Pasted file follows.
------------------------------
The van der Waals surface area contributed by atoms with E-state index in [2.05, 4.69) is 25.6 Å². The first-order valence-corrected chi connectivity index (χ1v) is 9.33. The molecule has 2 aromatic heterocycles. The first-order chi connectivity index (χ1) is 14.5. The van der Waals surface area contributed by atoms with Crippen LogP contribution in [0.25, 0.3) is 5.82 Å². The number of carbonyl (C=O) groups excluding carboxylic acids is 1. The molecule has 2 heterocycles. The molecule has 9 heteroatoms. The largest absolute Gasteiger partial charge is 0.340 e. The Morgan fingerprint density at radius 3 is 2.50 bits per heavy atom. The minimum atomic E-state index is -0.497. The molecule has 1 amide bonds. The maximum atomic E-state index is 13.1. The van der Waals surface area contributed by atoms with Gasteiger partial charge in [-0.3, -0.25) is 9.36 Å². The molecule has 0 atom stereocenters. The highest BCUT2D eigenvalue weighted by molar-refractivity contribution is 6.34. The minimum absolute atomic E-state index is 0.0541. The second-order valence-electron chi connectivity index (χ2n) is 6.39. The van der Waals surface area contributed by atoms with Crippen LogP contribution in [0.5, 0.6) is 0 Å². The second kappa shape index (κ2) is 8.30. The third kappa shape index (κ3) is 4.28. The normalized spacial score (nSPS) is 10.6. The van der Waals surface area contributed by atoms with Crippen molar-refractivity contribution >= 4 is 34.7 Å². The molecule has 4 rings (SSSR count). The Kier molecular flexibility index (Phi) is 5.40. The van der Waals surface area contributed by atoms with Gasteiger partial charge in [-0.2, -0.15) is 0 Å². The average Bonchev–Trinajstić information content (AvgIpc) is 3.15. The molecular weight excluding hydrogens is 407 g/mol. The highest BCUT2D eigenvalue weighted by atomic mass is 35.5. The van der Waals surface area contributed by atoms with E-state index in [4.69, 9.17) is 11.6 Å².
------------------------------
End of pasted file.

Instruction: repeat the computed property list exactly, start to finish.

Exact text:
The van der Waals surface area contributed by atoms with E-state index in [2.05, 4.69) is 25.6 Å². The first-order valence-corrected chi connectivity index (χ1v) is 9.33. The molecule has 2 aromatic heterocycles. The first-order chi connectivity index (χ1) is 14.5. The van der Waals surface area contributed by atoms with Crippen LogP contribution in [0.25, 0.3) is 5.82 Å². The number of carbonyl (C=O) groups excluding carboxylic acids is 1. The molecule has 2 heterocycles. The molecule has 9 heteroatoms. The largest absolute Gasteiger partial charge is 0.340 e. The Morgan fingerprint density at radius 3 is 2.50 bits per heavy atom. The minimum atomic E-state index is -0.497. The molecule has 1 amide bonds. The maximum atomic E-state index is 13.1. The van der Waals surface area contributed by atoms with Gasteiger partial charge in [-0.3, -0.25) is 9.36 Å². The molecule has 0 atom stereocenters. The highest BCUT2D eigenvalue weighted by molar-refractivity contribution is 6.34. The minimum absolute atomic E-state index is 0.0541. The second-order valence-electron chi connectivity index (χ2n) is 6.39. The van der Waals surface area contributed by atoms with Crippen LogP contribution in [0.5, 0.6) is 0 Å². The second kappa shape index (κ2) is 8.30. The third kappa shape index (κ3) is 4.28. The normalized spacial score (nSPS) is 10.6. The van der Waals surface area contributed by atoms with Crippen molar-refractivity contribution >= 4 is 34.7 Å². The molecule has 4 rings (SSSR count). The Kier molecular flexibility index (Phi) is 5.40. The van der Waals surface area contributed by atoms with Gasteiger partial charge in [-0.2, -0.15) is 0 Å². The average Bonchev–Trinajstić information content (AvgIpc) is 3.15. The molecular weight excluding hydrogens is 407 g/mol. The highest BCUT2D eigenvalue weighted by atomic mass is 35.5. The van der Waals surface area contributed by atoms with E-state index in [4.69, 9.17) is 11.6 Å².